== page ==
The Appalachian Trail is harder to some people. This is why.
This is how it´s going to be: today I´ll take an 8 hour flight from my city – Belo Horizonte, in the Southeast of Brazil – to Miami. From there another flight to Orlando, from where I´ll rent a car and drive to Jacksonville, FL. I´ll spend a couple of days with a friend to adapt my body and test my gear and then drive until I get to Atlanta, where the nice people from Hiker Hostel will shuttle me to their place. The next day I will take another shuttle and I´ll start my thru-hike. Sort of: I´ll do the Approach Trail first. It´s going to take me 5 days from my city to the trail. Two flights, 8 hours driving, two shuttles, an eternity at airports. It´s not the worst part of it, believe me. When you are not from the USA and decide to hike the Appalachian Trail, everything is a little bit more difficult and complicated.
For instance, you will certainly need a visa. I´m my case, being Brazilian, I´d need a visa even if I decided to spend just a weekend on the trail. It´s mandatory. And expensive: 160 dollars. No guarantee that you will get that piece of paper, though. In my case, I´m on my third American visa. Even so, I have no guarantee that the person at homeland security will allow me to enter the country.
People complain about the costs of gear and resupply. Let me tell you: if I didn’t get the second prize at the Badger Sponsorship I couldn´t do the AT. Just because I can´t find the appropriate gear in Brazil. Or, when I find, it´s at least twice the price of the USA. Also, because on top of food and equipment, and a few nights in hostels I also have to pay for an international air ticket that costs another US$1000.00. Plus health insurance (another 500 USD). And the visa. Did I mention that the minimum wage in my country is around 300 USD a month?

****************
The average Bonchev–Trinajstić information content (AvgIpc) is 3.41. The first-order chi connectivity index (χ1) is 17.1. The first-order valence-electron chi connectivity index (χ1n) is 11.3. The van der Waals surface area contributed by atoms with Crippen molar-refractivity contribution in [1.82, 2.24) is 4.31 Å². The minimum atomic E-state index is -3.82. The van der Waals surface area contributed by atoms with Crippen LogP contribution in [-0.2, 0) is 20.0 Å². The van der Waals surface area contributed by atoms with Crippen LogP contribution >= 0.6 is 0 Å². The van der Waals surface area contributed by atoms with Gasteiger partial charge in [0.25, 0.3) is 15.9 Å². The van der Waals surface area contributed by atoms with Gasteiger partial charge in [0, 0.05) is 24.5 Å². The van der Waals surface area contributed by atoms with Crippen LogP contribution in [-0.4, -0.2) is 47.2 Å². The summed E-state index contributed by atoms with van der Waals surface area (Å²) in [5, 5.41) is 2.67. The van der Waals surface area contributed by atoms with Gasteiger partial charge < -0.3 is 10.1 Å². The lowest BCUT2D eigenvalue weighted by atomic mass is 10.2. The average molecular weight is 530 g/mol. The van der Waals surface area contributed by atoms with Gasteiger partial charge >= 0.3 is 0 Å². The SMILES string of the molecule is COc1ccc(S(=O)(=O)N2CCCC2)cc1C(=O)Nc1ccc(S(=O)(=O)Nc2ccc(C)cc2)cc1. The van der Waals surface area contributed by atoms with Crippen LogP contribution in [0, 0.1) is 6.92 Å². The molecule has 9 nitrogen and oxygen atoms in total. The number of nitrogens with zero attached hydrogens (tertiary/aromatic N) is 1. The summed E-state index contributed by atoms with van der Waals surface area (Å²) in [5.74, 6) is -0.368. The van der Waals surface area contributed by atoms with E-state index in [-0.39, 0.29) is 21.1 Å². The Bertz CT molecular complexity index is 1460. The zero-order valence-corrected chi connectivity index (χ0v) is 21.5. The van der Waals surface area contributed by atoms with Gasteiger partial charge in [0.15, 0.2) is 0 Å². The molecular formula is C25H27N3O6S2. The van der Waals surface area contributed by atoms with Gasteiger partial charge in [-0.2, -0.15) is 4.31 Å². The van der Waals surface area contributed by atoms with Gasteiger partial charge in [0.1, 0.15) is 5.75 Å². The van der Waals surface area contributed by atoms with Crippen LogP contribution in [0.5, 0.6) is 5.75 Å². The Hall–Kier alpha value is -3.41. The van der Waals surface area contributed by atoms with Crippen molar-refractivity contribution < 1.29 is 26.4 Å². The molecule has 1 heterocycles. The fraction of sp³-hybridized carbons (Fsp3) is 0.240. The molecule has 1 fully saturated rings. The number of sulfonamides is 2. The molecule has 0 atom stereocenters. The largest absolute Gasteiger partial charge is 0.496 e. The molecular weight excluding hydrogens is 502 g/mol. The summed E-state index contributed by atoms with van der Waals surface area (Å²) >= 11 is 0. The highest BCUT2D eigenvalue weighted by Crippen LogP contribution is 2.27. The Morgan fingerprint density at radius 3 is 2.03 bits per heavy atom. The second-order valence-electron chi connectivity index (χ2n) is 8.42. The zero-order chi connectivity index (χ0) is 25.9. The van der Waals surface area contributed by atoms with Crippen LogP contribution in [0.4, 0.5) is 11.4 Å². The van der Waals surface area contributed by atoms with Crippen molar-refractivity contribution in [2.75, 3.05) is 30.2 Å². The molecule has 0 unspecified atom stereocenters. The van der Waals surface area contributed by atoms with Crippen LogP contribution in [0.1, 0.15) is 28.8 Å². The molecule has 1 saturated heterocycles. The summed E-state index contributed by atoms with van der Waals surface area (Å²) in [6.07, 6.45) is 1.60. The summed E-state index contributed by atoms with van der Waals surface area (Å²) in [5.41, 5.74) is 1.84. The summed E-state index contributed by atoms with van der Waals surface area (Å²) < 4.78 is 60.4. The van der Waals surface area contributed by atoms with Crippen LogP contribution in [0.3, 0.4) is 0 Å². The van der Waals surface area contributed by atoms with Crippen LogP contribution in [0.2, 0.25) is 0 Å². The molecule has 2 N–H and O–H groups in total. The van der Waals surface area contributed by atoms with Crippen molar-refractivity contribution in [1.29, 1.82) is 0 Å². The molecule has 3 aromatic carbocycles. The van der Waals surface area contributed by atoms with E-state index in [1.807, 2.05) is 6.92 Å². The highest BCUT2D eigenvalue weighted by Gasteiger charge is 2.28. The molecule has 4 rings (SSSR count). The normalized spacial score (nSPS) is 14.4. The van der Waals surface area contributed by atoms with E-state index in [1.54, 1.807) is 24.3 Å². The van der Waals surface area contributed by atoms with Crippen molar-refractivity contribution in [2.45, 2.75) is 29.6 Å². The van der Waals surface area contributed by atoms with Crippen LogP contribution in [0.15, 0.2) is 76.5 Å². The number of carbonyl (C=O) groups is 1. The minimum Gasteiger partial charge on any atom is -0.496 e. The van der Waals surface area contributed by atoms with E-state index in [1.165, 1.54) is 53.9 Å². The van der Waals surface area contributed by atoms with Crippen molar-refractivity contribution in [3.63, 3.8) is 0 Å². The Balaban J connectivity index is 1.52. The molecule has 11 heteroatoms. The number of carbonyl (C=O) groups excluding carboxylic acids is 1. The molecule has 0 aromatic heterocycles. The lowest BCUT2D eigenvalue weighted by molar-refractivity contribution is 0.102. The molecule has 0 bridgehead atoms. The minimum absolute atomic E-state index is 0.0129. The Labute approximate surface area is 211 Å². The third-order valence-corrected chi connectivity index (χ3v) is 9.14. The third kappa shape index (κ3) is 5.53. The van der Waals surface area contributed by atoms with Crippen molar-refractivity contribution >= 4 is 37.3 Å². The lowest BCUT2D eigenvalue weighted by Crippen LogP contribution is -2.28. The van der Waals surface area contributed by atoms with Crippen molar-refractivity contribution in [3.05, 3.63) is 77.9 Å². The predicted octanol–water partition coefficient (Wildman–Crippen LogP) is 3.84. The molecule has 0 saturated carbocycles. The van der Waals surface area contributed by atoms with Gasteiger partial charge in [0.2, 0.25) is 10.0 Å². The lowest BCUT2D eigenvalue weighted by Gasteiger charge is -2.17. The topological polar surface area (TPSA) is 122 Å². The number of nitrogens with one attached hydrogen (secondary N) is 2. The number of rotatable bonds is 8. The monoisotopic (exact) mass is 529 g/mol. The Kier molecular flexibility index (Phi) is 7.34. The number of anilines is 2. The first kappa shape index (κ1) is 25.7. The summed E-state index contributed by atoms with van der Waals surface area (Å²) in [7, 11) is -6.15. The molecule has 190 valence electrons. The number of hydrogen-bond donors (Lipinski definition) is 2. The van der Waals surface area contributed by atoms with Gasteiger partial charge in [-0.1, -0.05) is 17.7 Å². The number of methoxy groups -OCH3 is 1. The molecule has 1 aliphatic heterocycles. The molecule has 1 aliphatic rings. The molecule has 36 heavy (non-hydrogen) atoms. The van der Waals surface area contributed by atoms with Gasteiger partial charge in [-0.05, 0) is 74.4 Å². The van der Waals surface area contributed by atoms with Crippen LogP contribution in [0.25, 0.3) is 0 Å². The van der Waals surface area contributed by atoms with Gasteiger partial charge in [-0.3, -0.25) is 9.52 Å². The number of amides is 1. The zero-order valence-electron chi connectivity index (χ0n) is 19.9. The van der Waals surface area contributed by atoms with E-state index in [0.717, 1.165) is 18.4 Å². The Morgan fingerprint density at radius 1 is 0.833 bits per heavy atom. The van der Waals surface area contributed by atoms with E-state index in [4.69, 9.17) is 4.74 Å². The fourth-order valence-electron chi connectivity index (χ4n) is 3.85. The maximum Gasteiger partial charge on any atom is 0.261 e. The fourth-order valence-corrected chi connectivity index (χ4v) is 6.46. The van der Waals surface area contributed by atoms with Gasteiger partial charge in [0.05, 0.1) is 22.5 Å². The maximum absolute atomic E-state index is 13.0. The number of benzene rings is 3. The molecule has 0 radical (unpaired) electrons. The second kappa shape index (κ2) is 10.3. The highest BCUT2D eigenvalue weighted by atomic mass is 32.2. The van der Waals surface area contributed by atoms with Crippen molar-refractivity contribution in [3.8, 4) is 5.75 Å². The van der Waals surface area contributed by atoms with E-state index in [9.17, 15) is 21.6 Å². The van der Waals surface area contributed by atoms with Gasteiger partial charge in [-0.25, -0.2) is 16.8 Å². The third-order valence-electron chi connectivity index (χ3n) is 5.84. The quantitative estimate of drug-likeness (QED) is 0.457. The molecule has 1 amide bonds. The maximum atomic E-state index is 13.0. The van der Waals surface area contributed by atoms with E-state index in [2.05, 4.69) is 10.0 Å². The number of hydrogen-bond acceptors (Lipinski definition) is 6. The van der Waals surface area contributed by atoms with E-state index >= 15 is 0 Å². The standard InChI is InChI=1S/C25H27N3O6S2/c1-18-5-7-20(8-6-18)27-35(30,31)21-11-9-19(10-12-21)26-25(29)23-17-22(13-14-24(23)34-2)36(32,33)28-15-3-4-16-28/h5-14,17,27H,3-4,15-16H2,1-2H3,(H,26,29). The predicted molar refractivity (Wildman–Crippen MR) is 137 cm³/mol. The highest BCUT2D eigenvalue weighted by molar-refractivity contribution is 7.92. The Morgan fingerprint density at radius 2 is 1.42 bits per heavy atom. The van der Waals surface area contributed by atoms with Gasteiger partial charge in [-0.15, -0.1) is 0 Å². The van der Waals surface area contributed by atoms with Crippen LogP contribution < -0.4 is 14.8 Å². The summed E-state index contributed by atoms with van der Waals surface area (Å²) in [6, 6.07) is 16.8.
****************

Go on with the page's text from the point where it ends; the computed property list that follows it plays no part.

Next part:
Cultural barriers are also a problem. Language, food, habits. Examples? I have no idea what a pop tart is. How will I have this thing for breakfast? I never saw one, never tried one. Same with most of the dehydrated food that people mention. Knorr thai rice? We don´t have it here. Oatmeal? Not common in my diet. Grits? Nope. Instant potatoes? Are you kidding??
It´s difficult to get the most basic information about the trail in my language. When I first decided that I´d hike the AT, a year ago, I googled “Appalachian Trail” and selected “pages in Portuguese”. The result came out with a dozen articles, divided equally between Robert Redford´s movie and Geraldine Largay´s terrible death. Numbers of books about the trail in Portuguese? Zero. Nil. Not even Bill Bryson´s book…
I never saw a bear. Or a moose. I couldn’t tell the difference between a poison ivy and other plants. Now I know. At least in theory. Finally, remember that I live in a tropical country: I’ve never walked on snow, for god’s sake! (if you see a thru-hiker playing with snow at the Smoky Mountains in a couple of weeks, that´s me).
Thru-hikers usually have family and old friends hiking a section of the trail with them. Not me. Thru-hikers have friends and family to help with mail drop boxes. Not me. If they are homesick, thru-hikers can take a week off the trail, go home, talk to friends and family. Not me.
Am I complaining? No way. What I´m saying is that I KNOW how hard it´s going to be. I´m prepared. Bring it on. I´m sure that these extra points are going to make the difference when I raise my arms at the top of Mount Katahdin.
This website contains affiliate links, which means The Trek may receive a percentage of any product or service you purchase using the links in the articles or advertisements. The buyer pays the same price as they would otherwise, and your purchase helps to support The Trek's ongoing goal to serve you quality backpacking advice and information. Thanks for your support!
To learn more, please visit the About This Site page.